Research ArticleINNATE IMMUNITY

Phosphorylation of innate immune adaptor proteins MAVS, STING, and TRIF induces IRF3 activation

Science  29 Jan 2015:

DOI: 10.1126/science.aaa2630

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Abstract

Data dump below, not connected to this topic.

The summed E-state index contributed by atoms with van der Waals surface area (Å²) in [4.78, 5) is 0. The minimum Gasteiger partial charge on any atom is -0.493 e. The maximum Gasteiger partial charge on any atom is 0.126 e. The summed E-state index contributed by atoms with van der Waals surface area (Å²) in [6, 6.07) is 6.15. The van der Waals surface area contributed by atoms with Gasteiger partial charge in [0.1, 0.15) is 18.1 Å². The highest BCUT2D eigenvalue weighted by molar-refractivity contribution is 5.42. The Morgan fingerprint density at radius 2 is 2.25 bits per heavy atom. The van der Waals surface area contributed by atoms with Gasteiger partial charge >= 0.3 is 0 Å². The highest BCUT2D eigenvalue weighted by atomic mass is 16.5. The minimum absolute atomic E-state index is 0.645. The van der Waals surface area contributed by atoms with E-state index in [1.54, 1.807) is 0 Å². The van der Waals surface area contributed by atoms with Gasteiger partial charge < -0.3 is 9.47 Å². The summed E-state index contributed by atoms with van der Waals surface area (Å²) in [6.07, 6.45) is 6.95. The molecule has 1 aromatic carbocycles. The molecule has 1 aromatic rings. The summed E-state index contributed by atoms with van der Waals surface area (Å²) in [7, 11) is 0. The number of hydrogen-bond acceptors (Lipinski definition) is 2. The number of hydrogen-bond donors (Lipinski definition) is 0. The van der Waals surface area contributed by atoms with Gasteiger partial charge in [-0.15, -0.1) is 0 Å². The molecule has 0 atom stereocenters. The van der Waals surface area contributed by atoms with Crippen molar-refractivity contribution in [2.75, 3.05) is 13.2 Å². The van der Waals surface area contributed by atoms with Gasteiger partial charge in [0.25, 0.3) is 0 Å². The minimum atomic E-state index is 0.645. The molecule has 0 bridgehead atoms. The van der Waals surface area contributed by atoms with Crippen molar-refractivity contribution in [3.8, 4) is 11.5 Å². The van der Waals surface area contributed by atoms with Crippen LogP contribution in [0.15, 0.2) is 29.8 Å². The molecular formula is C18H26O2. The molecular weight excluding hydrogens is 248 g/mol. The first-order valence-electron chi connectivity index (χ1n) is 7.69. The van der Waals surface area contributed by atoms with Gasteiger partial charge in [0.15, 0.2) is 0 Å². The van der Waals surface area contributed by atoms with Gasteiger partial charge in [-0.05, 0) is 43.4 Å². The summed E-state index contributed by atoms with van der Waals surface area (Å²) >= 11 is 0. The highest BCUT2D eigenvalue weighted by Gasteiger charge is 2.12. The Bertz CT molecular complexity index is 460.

During virus infection, the adaptor proteins MAVS and STING transduce signals from the cytosolic nucleic acid sensors RIG-I and cyclic guanosine monophosphate–adenosine monophosphate synthase, respectively, to induce type I interferons (IFNs) and other antiviral molecules. Here, we show that MAVS and STING harbor two conserved serine and threonine clusters that are phosphorylated by the kinases inhibitor of nuclear factor κB subunit IKK and/or TBK1 in response to stimulation. Phosphorylated MAVS and STING then bind to a positively charged surface of interferon regulatory factor 3 (IRF3) and thereby recruit IRF3 for its phosphorylation and activation by TBK1. We further show that TRIF, an adaptor protein in Toll-like receptor signaling, activates IRF3 through a similar phosphorylation-dependent mechanism. These results reveal that phosphorylation of innate adaptor proteins is an essential and conserved mechanism that selectively recruits IRF3 to activate the type I IFN pathway.

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